As you build out your video (or audio) editing studio, one important piece is a solid pair of studio monitor speakers.
Up until this week I've just simply edited any video or audio I've produced while wearing over the ear headphones. But there are a few reasons why you wouldn't want to exclusively edit only wearing headphones.
- Not everyone that consumes what you make will be wearing headphones.
- To properly mix the audio you'll want to hear it on different devices/set-ups.
- You'll often have more than one other person at a time watch or listen to what you're working on.
In this post I'll walk through which speakers you should be looking at buying and if you can't afford them, what headphones to go with in the meantime.
Choosing a Studio Monitor Speaker
Unless you're setting up a professional studio, you should be looking for a good pair of home office studio monitor speakers from $150 to $300.
The three main options I'd recommend in this price range, from cheapest to most expensive are (at the time of writing this):
I decided on a pair of Mackie MR5 mk3's recently and last weekend I shot a quick unboxing/review for them which you can watch below or on YouTube.
As for the other two, while I haven't used them personally, John Lee Dumas at Entrepreneur on Fire uses the M-Audio AV40's and Ryan Connolly over at Film Riot uses the Rokit 5 G3's, so I'm sure they can vouch for them.
What you'll hear in these speakers in comparison to the built-in speakers in your laptop/monitor or smaller computer speakers is much more definition in the range of frequencies you hear.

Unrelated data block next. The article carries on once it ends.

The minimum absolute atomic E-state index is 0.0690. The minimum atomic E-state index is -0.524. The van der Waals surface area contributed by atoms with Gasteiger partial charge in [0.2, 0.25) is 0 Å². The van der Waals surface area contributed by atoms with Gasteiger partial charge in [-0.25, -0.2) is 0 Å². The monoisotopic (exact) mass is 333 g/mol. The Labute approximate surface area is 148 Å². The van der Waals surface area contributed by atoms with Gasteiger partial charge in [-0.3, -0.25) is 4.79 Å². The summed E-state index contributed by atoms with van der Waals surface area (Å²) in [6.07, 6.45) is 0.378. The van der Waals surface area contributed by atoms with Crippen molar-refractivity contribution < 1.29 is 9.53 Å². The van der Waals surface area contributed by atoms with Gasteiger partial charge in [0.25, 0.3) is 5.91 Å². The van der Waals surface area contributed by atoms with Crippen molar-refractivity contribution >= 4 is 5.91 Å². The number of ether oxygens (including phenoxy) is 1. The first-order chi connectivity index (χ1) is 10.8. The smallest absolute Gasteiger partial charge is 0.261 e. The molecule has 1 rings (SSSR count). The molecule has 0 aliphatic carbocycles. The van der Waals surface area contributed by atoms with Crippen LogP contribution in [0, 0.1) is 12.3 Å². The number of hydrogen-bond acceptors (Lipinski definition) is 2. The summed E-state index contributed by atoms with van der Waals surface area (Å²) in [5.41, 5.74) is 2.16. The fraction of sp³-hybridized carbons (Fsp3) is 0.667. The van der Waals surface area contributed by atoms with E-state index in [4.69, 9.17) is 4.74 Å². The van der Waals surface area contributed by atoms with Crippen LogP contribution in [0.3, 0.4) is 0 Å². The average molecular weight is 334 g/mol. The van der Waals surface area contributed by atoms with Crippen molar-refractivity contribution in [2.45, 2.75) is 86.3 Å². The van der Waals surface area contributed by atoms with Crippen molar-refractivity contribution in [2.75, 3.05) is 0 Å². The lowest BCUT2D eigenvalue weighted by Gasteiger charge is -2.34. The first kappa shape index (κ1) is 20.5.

Meaning, your bass and treble response will be much more clearly defined and sound fuller. You'll hear more of what's there.
Choosing Studio Monitor Headphones
Some people choose to edit with headphones, and I do a combination of both now, but there is one main thing to be careful of when editing with consumer headphones.
The main consumer brands (such as Bose, Beats, etc.) all boost the bass and other parts of the frequency spectrum to make music sound "better" in them.
But if you are editing your audio with headphones that don't have a flat Equalization response, you'll assume that your audio sounds better than it actually does.
That's why studio monitor headphones have a completely flat EQ.
Anyway, enough jargon.
Here are four pairs of studio monitor headphones, all from Audio-Technica, that I recommend you get if you're can't quite afford the speakers above (or just need an alternative due to your office or roommate situation). They're in order of cost at the time of writing this.
- Audio-Technica ATH-M20x ($49)
- Audio-Technica ATH-M30x ($69)
- Audio-Technica ATH-M40x ($99)
- Audio-Technica ATH-M50x ($167)
As you move up in price the headphones get larger speaker diaphragms, swivel features, replaceable cords, cases, etc.
If you have a pair of monitor speakers or headphones, I'd love to hear what you think of them in the comments below this post.